Healthcare performance measurements are aggregated, quantified and analyzed data on a particular healthcare-related activity. Their purpose is to identify opportunities for reducing costs, improving quality of care and increasing efficiency of care delivery. They’re also used to monitor other initiatives that an institution wants to track — or needs to track — to satisfy regulatory requirements.
These measurement initiatives are typically developed and operated with the active involvement of the physicians and hospital staff whose performance is being measured — as well as government and other third-party agencies — to ensure that the measures are meaningful, and the data are accurate.
Types of healthcare performance measurements include:
Level of safety and adherence to governmentally-mandated standards
There are many reasons why healthcare performance measurements are important to healthcare institutions and society in general:
Good health is more important to people than most other goods or services 1. Society has a strong collective interest in assuring that the healthcare system works to ensure people lead healthy lives as much as possible.
Governments and individuals spend a lot on healthcare. Not only do people collectively and individually spend significant dollars on healthcare (and/or healthcare insurance), these costs have risen quickly over time compared to other economy sectors.
People want to make informed decisions about their healthcare. Objective performance measures help people make better healthcare decisions because they can compare “apples to apples” and seek the best care.
Governmental bodies can make better healthcare polices. Performance measurements provide solid background data for legislative policy discussions about healthcare programs and investments — indicating where improvements in laws and mandates can be made.
Performance measurements provide one of the best ways to spearhead overall health system and hospital improvements by providing solid data on the current state of efficiencies and effectiveness, including:
In 2009, the US government created a USD 27 billion incentive program to encourage healthcare providers to adopt EHRs. One of the reasons for the changeover was to give hospitals reliable data for healthcare performance measurements — ultimately increasing efficiency and quality of patient care.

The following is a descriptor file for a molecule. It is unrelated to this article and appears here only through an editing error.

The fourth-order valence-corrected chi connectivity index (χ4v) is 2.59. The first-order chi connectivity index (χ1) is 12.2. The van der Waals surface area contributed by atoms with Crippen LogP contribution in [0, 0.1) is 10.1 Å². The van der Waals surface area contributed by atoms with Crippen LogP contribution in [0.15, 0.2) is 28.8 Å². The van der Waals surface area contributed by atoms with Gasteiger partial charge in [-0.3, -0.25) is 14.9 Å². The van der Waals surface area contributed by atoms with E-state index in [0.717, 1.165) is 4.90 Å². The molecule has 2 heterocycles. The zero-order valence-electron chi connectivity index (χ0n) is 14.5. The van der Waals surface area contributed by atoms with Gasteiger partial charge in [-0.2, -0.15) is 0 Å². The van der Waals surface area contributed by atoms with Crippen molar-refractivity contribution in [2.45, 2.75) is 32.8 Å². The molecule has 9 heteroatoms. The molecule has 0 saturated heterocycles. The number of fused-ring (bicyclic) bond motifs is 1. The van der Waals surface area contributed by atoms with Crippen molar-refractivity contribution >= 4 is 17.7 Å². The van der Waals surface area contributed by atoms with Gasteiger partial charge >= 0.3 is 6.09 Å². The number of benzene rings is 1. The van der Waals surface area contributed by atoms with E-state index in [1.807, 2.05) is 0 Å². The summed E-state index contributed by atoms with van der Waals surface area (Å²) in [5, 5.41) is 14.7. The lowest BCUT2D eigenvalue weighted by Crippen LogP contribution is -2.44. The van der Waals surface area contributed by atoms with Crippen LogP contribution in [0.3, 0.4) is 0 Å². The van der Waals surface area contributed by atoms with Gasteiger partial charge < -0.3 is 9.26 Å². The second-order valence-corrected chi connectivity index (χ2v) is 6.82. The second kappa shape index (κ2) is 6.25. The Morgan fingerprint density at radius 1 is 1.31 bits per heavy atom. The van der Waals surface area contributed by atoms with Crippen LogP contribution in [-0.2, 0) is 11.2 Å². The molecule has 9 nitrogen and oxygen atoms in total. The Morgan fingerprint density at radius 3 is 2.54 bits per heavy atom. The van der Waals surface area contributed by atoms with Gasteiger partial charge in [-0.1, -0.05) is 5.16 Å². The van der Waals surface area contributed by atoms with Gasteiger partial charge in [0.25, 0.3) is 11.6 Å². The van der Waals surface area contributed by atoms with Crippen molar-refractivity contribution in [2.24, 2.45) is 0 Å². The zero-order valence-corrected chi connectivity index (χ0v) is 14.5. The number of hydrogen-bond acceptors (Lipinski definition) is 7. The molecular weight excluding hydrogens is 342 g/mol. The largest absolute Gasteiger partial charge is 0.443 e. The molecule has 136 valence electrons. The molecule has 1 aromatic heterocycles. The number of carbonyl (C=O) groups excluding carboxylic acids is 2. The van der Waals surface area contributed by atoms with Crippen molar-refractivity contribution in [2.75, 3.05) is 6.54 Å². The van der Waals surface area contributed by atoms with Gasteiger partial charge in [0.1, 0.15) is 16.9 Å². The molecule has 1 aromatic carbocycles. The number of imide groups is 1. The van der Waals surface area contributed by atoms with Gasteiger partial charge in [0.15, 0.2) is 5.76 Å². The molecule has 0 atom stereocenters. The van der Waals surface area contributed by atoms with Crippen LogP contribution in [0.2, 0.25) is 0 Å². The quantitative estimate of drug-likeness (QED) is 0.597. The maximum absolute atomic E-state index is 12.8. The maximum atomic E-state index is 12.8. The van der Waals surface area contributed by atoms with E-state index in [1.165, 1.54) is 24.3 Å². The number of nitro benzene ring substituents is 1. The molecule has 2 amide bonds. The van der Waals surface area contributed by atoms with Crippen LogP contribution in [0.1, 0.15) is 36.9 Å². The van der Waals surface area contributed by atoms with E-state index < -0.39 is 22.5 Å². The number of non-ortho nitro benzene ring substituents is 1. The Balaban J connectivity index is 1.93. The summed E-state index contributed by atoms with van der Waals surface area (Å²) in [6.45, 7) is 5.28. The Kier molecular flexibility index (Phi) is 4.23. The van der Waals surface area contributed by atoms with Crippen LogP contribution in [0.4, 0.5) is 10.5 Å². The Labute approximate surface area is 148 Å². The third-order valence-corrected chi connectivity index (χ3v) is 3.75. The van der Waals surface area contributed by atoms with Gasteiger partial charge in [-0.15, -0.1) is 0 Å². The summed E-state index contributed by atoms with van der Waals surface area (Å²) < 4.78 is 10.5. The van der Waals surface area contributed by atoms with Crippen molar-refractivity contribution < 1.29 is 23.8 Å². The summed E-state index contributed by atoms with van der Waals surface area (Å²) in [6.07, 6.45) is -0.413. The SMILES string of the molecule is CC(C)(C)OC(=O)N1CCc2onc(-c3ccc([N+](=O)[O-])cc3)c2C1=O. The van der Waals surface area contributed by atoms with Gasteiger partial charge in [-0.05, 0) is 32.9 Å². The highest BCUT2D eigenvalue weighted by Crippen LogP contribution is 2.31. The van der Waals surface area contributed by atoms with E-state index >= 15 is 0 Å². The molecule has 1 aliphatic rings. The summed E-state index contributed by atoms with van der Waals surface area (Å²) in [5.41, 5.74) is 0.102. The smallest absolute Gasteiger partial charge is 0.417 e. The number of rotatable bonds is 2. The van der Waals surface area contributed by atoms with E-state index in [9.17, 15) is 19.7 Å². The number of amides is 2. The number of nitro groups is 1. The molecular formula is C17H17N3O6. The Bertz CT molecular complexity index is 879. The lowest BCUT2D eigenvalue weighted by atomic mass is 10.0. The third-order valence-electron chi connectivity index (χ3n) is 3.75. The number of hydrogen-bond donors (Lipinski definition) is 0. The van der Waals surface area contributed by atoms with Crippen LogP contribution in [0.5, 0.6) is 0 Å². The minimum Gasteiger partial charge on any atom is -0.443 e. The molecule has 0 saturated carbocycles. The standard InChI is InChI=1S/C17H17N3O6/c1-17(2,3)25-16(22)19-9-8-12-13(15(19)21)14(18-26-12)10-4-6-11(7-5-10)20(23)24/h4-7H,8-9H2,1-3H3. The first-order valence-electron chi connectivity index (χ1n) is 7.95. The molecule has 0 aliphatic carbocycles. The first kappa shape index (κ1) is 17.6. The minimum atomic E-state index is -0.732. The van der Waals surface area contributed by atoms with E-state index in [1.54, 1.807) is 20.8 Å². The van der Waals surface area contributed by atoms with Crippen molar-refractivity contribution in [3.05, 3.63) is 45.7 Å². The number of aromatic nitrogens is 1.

Though EHR acceptance has continued, led by an upsurge in the adoption of cloud-based EHR software, the results have been mixed. According to a Stanford/Harris Poll study 2, 40 percent of primary care physicians believe that there are more EHR challenges than benefits.
In response, software providers have developed advanced healthcare software platforms, which can streamline the EHR process and provide tools to more easily track patient outcomes and patient satisfaction. Using the tools, healthcare institutions can access patient care data that is easy to analyze and act on.
Prioritizing healthcare performance measurements – which are more important?
There are hundreds of healthcare performance measures that a healthcare institution can track. How does an institution decide which measures are the most important?
Alanna Moriarty from Definitive Healthcare points out in her blog 3 that the CMS continues to add and modify quality programs, making it difficult for institutions to prioritize metrics. She suggests ten essential healthcare performance measures:
IBM, through its Watson Health solutions, has been a leader in providing solutions for clinical quality measures and quality reporting for core measures. It has a track record of accurate, on-time submissions — making it a leader for the CMS Hospital Inpatient Quality Reporting Program (HIQRP) or for accreditation from The Joint Commission (TJC).
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1 Principles of health economics. David Parkin (2009), revised (2017). (link resides outside of ibm.com)
2 Doctors Call for Overhaul of Electronic Health Records. Stanford Medicine. June 4, 2018. (link resides outside of ibm.com)
3 Top 10 Hospital Performance Metrics You Need to Know. Alanna Moriarty. May 8, 2018. (link resides outside of ibm.com)